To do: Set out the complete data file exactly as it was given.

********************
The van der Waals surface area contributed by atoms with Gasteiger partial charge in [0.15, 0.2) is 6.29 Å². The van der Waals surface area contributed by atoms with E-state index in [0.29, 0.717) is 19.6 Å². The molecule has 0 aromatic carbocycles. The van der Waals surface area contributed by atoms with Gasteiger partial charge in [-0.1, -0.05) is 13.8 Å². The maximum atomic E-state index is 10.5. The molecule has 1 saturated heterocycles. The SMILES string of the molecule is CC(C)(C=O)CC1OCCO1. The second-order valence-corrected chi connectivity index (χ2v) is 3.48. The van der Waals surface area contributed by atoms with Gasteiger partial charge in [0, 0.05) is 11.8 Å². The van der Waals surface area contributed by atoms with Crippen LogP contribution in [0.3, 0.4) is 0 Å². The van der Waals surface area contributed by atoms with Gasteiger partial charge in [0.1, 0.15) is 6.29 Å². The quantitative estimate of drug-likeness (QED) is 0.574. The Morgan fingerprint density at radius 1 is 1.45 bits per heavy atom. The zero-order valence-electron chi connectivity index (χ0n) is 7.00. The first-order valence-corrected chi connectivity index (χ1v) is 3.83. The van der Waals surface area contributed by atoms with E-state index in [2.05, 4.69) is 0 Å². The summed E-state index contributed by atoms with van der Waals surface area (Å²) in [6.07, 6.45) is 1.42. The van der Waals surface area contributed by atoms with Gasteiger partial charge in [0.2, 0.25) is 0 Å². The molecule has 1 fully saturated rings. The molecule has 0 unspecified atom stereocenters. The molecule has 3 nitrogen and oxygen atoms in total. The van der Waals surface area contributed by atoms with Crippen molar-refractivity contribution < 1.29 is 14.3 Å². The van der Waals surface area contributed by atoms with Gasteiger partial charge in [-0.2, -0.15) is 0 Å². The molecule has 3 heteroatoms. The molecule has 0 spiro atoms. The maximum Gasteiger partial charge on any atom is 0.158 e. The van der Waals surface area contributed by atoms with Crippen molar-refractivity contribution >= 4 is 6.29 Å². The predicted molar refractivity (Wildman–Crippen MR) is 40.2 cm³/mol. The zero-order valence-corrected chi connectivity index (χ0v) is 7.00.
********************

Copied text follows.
The van der Waals surface area contributed by atoms with Gasteiger partial charge in [0.15, 0.2) is 6.29 Å². The van der Waals surface area contributed by atoms with E-state index in [0.29, 0.717) is 19.6 Å². The molecule has 0 aromatic carbocycles. The van der Waals surface area contributed by atoms with Gasteiger partial charge in [-0.1, -0.05) is 13.8 Å². The maximum atomic E-state index is 10.5. The molecule has 1 saturated heterocycles. The SMILES string of the molecule is CC(C)(C=O)CC1OCCO1. The second-order valence-corrected chi connectivity index (χ2v) is 3.48. The van der Waals surface area contributed by atoms with Gasteiger partial charge in [0, 0.05) is 11.8 Å². The van der Waals surface area contributed by atoms with Crippen LogP contribution in [0.3, 0.4) is 0 Å². The van der Waals surface area contributed by atoms with Gasteiger partial charge in [0.1, 0.15) is 6.29 Å². The quantitative estimate of drug-likeness (QED) is 0.574. The Morgan fingerprint density at radius 1 is 1.45 bits per heavy atom. The zero-order valence-electron chi connectivity index (χ0n) is 7.00. The first-order valence-corrected chi connectivity index (χ1v) is 3.83. The van der Waals surface area contributed by atoms with E-state index in [2.05, 4.69) is 0 Å². The summed E-state index contributed by atoms with van der Waals surface area (Å²) in [6.07, 6.45) is 1.42. The van der Waals surface area contributed by atoms with Gasteiger partial charge in [0.2, 0.25) is 0 Å². The molecule has 1 fully saturated rings. The molecule has 0 unspecified atom stereocenters. The molecule has 3 nitrogen and oxygen atoms in total. The van der Waals surface area contributed by atoms with Crippen molar-refractivity contribution < 1.29 is 14.3 Å². The van der Waals surface area contributed by atoms with Gasteiger partial charge in [-0.2, -0.15) is 0 Å². The molecule has 3 heteroatoms. The molecule has 0 spiro atoms. The maximum Gasteiger partial charge on any atom is 0.158 e. The van der Waals surface area contributed by atoms with Crippen molar-refractivity contribution >= 4 is 6.29 Å². The predicted molar refractivity (Wildman–Crippen MR) is 40.2 cm³/mol. The zero-order valence-corrected chi connectivity index (χ0v) is 7.00.